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THURSDAY, NOVEMBER 26, 1778.

In pursuance of the powers to them granted, the delegates of New Jersey signed the ratification of the articles of confederation and perpetual union.

THURSDAY, FEBRUARY 16, 1779.
DELAWARE.

Mr. M'Kean, a delegate for Delaware, laid before Congress the following instrument, empowering the delegates of that state, or any of them, to ratify and sign the articles of confederation.

His Excellency Cesar Rodney, Esquire, President, Captain General and Commander in Chief of the Delaware State, to all to whom these Presents shall come—Greeting.

Know Ye, That among the records remaining in the rolls office in the Delaware state, there is a certain instrument of writing, purporting to be an act of the general assembly of the said state, which said act is contained in the words and tenor here following, to wit:

Anno Millesimo Septengentesimo Septuagesimo nono.

" An act to authorize and empower the delegates of the " Delaware state to subscribe and ratify the articles *• of confederation and perpetual union between the " several states.

" Whereas articles of confederation and perpetual ,u union between the states of New Hampshire, Massa" chtisetts Bay, Rhode Island and Providence Plantations, Connecticut, New York, New Jersey, Pennsyl" vania, Delaware, Maryland, Virginia, North Carolina, Sosth Carolina, and Georgia, signed in the ** general Congress of the said states, by the honoura" ble Henry Laurens, esquire, their then President, "have been laid before the legislature of this state, " to be ratified by the same, if approved: And " whereas notwithstanding the terms of the articles of " confederation and perpetual union are considered as " in divers respects unequal and disadvantageous to " this state; and the objections stated on the part of " this state are viewed as just and reasonable, and " of great moment to the welfare and happiness of the ' good people thereof; yet, under the full conviction "of the present necessity of acceding to the present " confederacy proposed, and that the interest of parti

cular states ought to be postponed to the general " good of the union ; and moreover, in firm reliance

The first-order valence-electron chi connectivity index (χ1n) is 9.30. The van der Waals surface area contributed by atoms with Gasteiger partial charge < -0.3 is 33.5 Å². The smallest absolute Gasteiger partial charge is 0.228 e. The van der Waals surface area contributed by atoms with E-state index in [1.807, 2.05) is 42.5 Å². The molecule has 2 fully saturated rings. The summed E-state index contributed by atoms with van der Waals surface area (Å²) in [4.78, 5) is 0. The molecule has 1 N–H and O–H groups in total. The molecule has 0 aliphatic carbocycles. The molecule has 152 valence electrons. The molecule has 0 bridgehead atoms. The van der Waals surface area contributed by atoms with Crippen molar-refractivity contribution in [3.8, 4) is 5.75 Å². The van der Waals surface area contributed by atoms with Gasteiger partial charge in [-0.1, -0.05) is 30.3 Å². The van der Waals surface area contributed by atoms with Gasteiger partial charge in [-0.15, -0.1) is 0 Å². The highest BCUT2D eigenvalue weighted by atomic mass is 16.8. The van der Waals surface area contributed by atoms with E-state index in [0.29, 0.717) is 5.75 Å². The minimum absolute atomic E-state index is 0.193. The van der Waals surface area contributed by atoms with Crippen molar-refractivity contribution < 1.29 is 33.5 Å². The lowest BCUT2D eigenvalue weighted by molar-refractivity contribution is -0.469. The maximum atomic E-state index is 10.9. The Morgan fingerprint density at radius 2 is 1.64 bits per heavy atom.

that the candour and justice of the several states ** will in due time remove as far as possible the ob"jectionable parts thereof:

" Be it enacted by the general assembly of Dela° ware, and it is hereby enacted by the authority of " the same, That the honourable John Dickinson, u Nicholas Van Dyke, and Thomas M'Kean, esquires, " delegates appointed to represent this state in Con" gress, or any one or more of them, be, and they

hereby are authorized, empowered and directed, on Vol. r. 34

" behalf of this state, to subscribe and ratify the said " articles of confederation and perpetual union be" tween the several states aforesaid.

" And be it further enacted by the authority afore" said, That the said articles of confederation and "perpetual union, so as aforesaid subscribed and ratifi" ed, shall thenceforth become obligatory on this state.

" Signed by order of the House of Assembly.

« NICHOLAS VAN DYKE, Speaker.

" Signed by order of the Council.

" THOMAS COLLINS, Speaker.

" Passed at Dover, February 1, 1779."

AH which, by the tenor of these presents, I have caused to be exemplified.

In testimony whereof, the great seal of the Delaware state is hereunto affixed, at Dover, the sixth day of February, in the year of our Lord, one thousand seven hundred and seventy-nine, and in the third year of the Independence of the United States of America.

CESAR RODNEY.
By His Excellency's command.
James Booth, Secretary.

MONDAY, FEBRUARY 22, 1779.

In pursuance of the powers vested in him, Mr. M'Kean, a delegate of the state of Delaware, signed and ratified the articles of confederation in behalf ot that state.

TUESDAY, FEBRUARY 23, 1779.

The delegate of Delaware laid before Congress sundry resolutions passed by the council of that state, January 23, 1779, respecting the articles of confederation and perpetual union, and concurred in by the house of assembly, January 28, 1779, previous to their passing a law to empower their delegates to sign and ratify the said articles of confederation and perpetualunion.

On which it was moved, that the same be filed : To which it was moved, as an amendment, to add, " Pro" vided, that it shall never be considered as admitting B any claim by the same set up or intended to be set up.'r

On this amendment the yeas and nays being required by Mr. Ellery—

New Hampshire, Mr. Whipple, Ay. > .

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South Carolina, Mr. Drayton,

So it passed in the affirmative.
On the question,

Resolved, That the paper laid before Congress by the delegate from Delaware and read, be filed; provided, that it shall never be considered as admitting any claim by the same set up or intended to be set up.

The paper is as follows, viz.

In the Council, Saturday, January 23, 1779. P. M.

The council having resumed the consideration of the committee's report on the articles of confederation and

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